Venture high in the sky with the winners of the 2022 Drone Photo Awards
There’s nothing quite like a good bird’s eye view.
A bird’s eye view gives us the ability to observe everyday places, people, and activities with fresh a fresh perspective. And sometimes, the most unexpected locations yield the most creative results. The Drone Photo Awards are celebrating the year’s best aerial photography and videography, and the winning images are inspiring, heartbreaking, thoughtful, and every emotion in between.
About the Drone Photo Awards
Related: The best drones of 2022
The worldwide competition celebrates drone photography and video as a spinoff of the Siena Awards, a photography competition that promotes international arts, culture, traditions, and monuments. The Drone Photo Awards are meant to be an avenue to appreciate the craft and separate it from traditional camera photography.
The competition is open to creators using fixed-wing aircraft, helicopters, unmanned aerial vehicles, balloons, blimps, dirigibles, rockets, kites, and parachutes. Take your pick! Participants can submit photos into up to eight categories: Wedding, Nature, People, Urban, Animals, Abstract, Sport, and Video.
An international jury panel representing six countries chooses the winners. Those selected will have their work showcased at a gallery in Siena, Italy during the Siena Awards Festival and are invited to participate in the opening reception.
The top prize awards €500,000 (USD $502,190) in photography equipment and the title of Drone Photographer of the Year. Category winners receive a Pangea Prize Crystal statuette presented at the awards ceremony in October. The jury also names runners-up for each category, along with highly commended, and commended distinctions. All images are displayed in Siena at the exhibition, “Above Us Only Sky.”
Here are the victors.
Drone Photographer of the Year
A picture’s worth a thousand words—and so is a good crop. Somewhat far from what the title would have you believe, the winning entry of the Drone Photo Awards actually depicts a secondary fissure close to the main crater of the Fagradalsfjall volcano in Iceland. Armand Sarlangue braved the rain and strong winds during a storm in order to document the event.
Serhiy Vovk captures the mesmerizing repetition of Copenhagen’s Kartoffelrækkerne neighborhood in Oesterbro. In its past life, the area served as affordable, working-class housing, but today it’s one of the city’s most sought-after locations.
A fantastic flock of flamingoes fills the frame in Mehdi Mohebipour’s image, which won the Wildlife category.
“Flamingos sleep together at night for greater security and stay close together during the day, thus protecting each other,” Mohebipour shares. “In this crowd of bodies the colorful nuances of the plumage and the reflections of the light stand out.”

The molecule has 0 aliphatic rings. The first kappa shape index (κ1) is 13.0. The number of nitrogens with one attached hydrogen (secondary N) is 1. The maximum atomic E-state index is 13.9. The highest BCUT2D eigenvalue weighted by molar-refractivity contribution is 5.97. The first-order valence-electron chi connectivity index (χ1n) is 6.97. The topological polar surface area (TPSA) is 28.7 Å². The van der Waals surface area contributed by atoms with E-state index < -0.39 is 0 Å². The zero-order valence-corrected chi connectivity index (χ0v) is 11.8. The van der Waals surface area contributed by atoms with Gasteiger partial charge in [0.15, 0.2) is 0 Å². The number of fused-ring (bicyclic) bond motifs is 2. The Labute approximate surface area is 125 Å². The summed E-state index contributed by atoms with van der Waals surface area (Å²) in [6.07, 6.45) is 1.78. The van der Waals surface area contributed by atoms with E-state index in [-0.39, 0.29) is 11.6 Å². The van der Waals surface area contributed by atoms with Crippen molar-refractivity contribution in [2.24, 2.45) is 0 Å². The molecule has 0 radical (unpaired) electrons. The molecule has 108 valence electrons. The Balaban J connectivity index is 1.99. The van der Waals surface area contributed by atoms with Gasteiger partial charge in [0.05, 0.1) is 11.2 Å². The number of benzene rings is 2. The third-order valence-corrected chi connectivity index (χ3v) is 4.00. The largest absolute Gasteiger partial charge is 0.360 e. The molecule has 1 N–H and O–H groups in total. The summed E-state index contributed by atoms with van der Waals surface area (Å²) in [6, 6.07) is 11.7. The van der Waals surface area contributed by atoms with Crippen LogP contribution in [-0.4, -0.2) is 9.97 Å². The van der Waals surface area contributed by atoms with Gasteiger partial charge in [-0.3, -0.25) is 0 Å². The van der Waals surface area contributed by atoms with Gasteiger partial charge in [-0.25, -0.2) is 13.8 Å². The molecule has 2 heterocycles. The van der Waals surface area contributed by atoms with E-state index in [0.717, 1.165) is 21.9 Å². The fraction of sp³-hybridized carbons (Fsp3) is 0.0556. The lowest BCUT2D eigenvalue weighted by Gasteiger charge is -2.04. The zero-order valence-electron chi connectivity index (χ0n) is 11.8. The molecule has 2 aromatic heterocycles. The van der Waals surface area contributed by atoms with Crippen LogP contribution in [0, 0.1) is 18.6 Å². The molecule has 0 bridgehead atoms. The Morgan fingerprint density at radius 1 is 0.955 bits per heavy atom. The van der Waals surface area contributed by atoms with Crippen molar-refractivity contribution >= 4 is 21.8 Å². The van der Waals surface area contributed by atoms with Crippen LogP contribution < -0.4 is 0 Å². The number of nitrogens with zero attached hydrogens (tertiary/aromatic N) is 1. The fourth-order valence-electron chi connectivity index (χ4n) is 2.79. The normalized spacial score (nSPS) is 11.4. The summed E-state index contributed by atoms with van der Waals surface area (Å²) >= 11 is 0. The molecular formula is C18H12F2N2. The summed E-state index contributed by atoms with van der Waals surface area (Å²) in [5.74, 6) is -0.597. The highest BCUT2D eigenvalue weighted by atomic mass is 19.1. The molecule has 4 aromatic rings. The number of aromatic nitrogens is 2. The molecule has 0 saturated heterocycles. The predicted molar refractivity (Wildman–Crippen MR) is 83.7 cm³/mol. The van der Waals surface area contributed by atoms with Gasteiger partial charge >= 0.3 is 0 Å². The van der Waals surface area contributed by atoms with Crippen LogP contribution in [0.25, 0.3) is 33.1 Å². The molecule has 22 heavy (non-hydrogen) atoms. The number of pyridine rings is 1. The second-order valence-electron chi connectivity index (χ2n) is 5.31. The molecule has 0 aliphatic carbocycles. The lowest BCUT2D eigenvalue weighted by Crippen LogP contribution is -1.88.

The winner of the Drone Photo Awards Sports category is Daniel Koszela, who submitted this colorful image of skiers racing down the mountain at the 46th Bieg Piastów cross-country skiing competition held in Szklarska Poręba, Poland. The motion blur adds to the frenzied excitement and speed of the race.
Anindita Roy’s winning photograph freezes a moment of calm in the chaos.
“Dhaka is located on the bank of the famous Buriganga river,” Roy writes. “Sadarghat river port of Dhaka is the busiest port in Bangladesh, with services to most of the districts in the country. People from both sides of the Buriganga river cross it using small boats. The boatmen working on them usually sleep at night on the boats themselves.”
The ocean meets the desert in a peaceful juxtaposition, as photographed by winner David Rouge on the South Atlantic Ocean.
Saurabh Sirohiya shows the artistic side to an otherwise grueling job: laborers working at a salt pan.
“They move the salt to form circular lines allowing a slow evaporation under the hot sun. At the end of the day the salt will be collected in baskets,” Sirohiya notes. A change in perspective really can reveal the beauty of seemingly mundane tasks.
This is no typical wedding day drone shot. Winner Krzysztof Krawczyk adds an ethereal, fine-art edge to the category with a breathtaking submission.
“The effect of the sun on the water, a felled tree and a brave bride lying on it: a magnificent picture drawn by nature,” Krawczyk says. “The surface of the water looks like a starry night sky, while the bride looks like a dreamy princess.”
To create this series, photographer Dmitry Kokh trekked for 1200 miles along the Chukotka and Wrangel Island coasts in Russia. While taking shelter from a storm on the island of Kolyuchin, Kokh spotted polar bears through his binoculars as they roamed abandoned houses. Kokh employed a drone with low-noise propellers to photograph the bears without disturbing them.
Mauro Pagliai brings viewers around Italy, showcasing the country from north to south, seas to mountains, cities, and valleys—you’ll want to head on an Italian vacation after watching this.
Yurii Bobyr presents the stark reality of Ukraine in the wake of Russian’s invasion.
Alen Tkalcec’s winning video is a patchwork quilt of travels. It features hot air balloons and snow-covered peaks rising towards the sky, cliffside towns, pyramids, beaches, and more. If that’s not enough to give you wanderlust, we don’t know what is.
How to enter the Drone Photo Awards
The Drone Photo Awards are open to amateurs and professionals alike, and the jury will accept both published and unpublished work. Your first entry is free, or you can submit three images for €20 (USD $20). Each additional image beyond that is €10 (USD $10), with series and video submissions billed at €35 (USD $35).
Creators can enter their works by May 20 for a discounted rate. The deadline to submit is June 25, but check the website for updates.